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Binocular Universe: Taking Aim at the Archer

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Binocular Universe:

Taking Aim at the Archer

August 2013

Phil Harrington

It’s August, and that can only mean one thing: the Milky Way! This month, we’re going to focus our attention toward the center of our galaxy and survey the area just to the north of the Sagittarius “Teapot” asterism. There, we find some wonderful celestial trophies to add to our collection.

Above: Summer star map adapted from Star Watch by Phil Harrington.

Above: Finder chart for this month's Binocular Universe. Chart adapted from Touring the Universe through Binoculars Atlas (TUBA)

Let's start at the star Kaus Borealis [Lambda (?) Sagittarii], marking the top of the Teapot's lid. The name translates from the Arabic for "northern bow," an apt title since it often represents the top of the Archer's drawn bow in formal portrayals. Through binoculars, it shows a warm, orangish tint, an indication of its type K spectral designation.

Just 1 degree to the northwest of Kaus Borealis, we find the small, densely packed globular cluster M28. Although not as eye-catching as some other nearby globulars, M28 is still worth a glimpse. Through my 10x50s, M28 reveals itself as a fuzzy "star." Even through my 25x100 big binoculars, it still looks like a nebulous puff of unresolved stardust. That's also the impression it left with Charles Messier when he discovered it on July 27, 1764. He recorded a "nebula containing no star... round, seen with difficulty in 3½-foot [focal length] telescope." The true nature of M28 went unrecognized until William Herschel saw it as a "star cloud" through his much larger instruments.

Left: The orangish star Kaus Borealis is joined by M22 (left) and M28 (right) in this portrayal based on the view through the author's 10x50 binoculars.

North is up.

A brighter and larger globular lurks 2.5 degrees northeast of Kaus Borealis, just beyond a triangle of three stars. M22 is one of summer’s true showpiece objects, outclassing – in my humble opinion, anyway – the Hercules Globular, M13. Part of the appeal must be credited to its starry surroundings. But even beyond that, M22 is a real showpiece. Viewing through 10x50 binoculars, I record a round, fuzzy globe of light that is punctuated by a brighter central core, but with nary a hint of resolution. Some comment that the core appears somewhat triangular, though to my eye it's almost perfectly round. Through my 25x100s, M22's outer halo shows a grainy texture, as if on the verge of resolution. A few faint pinpoints of light poke out from around the edges, but I am not sure if those are true cluster stars or simply foreground intruders.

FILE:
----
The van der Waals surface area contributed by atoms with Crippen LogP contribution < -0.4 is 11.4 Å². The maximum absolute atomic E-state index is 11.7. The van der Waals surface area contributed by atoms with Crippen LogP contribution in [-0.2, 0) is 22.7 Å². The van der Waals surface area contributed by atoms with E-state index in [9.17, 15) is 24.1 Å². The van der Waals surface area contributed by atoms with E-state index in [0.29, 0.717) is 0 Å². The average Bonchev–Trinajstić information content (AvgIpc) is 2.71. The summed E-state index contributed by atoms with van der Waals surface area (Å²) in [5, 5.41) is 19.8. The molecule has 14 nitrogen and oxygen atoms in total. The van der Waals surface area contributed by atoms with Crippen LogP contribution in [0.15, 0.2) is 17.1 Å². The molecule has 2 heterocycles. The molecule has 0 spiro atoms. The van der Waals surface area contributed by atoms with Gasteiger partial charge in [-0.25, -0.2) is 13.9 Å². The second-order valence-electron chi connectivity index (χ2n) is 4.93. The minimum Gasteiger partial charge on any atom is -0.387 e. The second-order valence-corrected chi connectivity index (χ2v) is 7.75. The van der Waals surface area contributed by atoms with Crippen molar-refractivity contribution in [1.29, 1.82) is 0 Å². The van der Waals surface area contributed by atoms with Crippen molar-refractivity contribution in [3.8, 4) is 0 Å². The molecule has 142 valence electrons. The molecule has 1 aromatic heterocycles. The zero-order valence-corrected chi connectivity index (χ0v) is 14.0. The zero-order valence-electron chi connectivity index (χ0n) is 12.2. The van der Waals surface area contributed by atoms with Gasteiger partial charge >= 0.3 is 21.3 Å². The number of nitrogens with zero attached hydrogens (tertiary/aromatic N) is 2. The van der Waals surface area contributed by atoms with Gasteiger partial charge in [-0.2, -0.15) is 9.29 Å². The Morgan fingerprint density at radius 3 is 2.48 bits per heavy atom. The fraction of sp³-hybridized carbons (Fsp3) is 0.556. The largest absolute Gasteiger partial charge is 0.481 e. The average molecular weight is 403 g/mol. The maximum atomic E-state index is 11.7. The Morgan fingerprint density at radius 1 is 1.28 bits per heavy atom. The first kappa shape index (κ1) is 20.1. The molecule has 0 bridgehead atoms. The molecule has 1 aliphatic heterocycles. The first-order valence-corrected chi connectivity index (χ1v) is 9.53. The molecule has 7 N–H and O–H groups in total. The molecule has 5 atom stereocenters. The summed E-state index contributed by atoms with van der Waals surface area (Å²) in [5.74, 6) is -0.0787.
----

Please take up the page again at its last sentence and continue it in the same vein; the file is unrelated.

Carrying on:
Open cluster NGC 6716 is centered on the Touring the Universe through Binoculars Atlas (TUBA) finder chart above. One of the cast from the Astronomical League's Deep-Sky Binocular List, NGC 6716 is made up of about three dozen stars. Only four break the binocular barrier, however. The rest blend into a subtle mist spanning 7'. Several brighter suns surround NGC 6716 and tend to muddy the issue of exactly where the cluster begins and ends. One, 7th-magnitude SAO 161947, especially stands out for its orangish color. It lies just 12' to the west-northwest of the cluster's center.

You'll also see open cluster Collinder 394 (Cr 394) centrally plotted on the chart. Although some sources credit as many as 50 stars belonging to Cr 394, binoculars resolve only a small, ill-defined quintet of 9th-magnitude suns that is easily lost against the starry environs. As a hint, the center of Cr 394 is just southeast of the halfway point between NGC 6716 and the 5th-magnitude field star 29 Sagittarii to the west-southwest.

Once you identify 29 Sgr, can you also see a second, slightly fainter point just to its west? That's BB Sagittarii, a Cepheid variable star. Looking like a golden ember, BB varies only slightly between magnitudes 6.7 and 7.3 with a period of just over 6.6 days. Some studies suggest that BB is also an outlying member of Cr 394.

Finally, let's shift to the upper left-hand (northeast) corner of the finder chart for NGC 6774. It lies 1.5 degrees west of 5th-magnitude Nu (?) Sagittarii. While many observing handbooks pass right by in favor of other Sagittarius objects, I thought it might be appropriate to stop here for a moment. The cluster's weak concentration and relatively large apparent size, roughly half a degree in diameter, can make it difficult to identify through telescopes. But binoculars readily display about 20 scattered stars. Look for a triangular asterism of 7th-magnitude stars with many fainter suns set within.

As you can see from the list below, we have only scratched the surface of all this region of Sagittarius has to offer. Give each a try and send me your observations. I'd love to include them in a future column when we next return to the Archer.

Next month: we will search out some late summer deep-sky delights. Until then, remember that two eyes are better than one!

About the Author:

Phil Harrington's latest book is called Cosmic Challenge. Visit his web site www.philharrington.net for more information.

Phil Harrington's Binocular Universe is copyright 2013 by Philip S. Harrington. All rights reserved. No reproduction, in whole or in part, beyond single copies for use by an individual, is permitted without written permission of the copyright holder.


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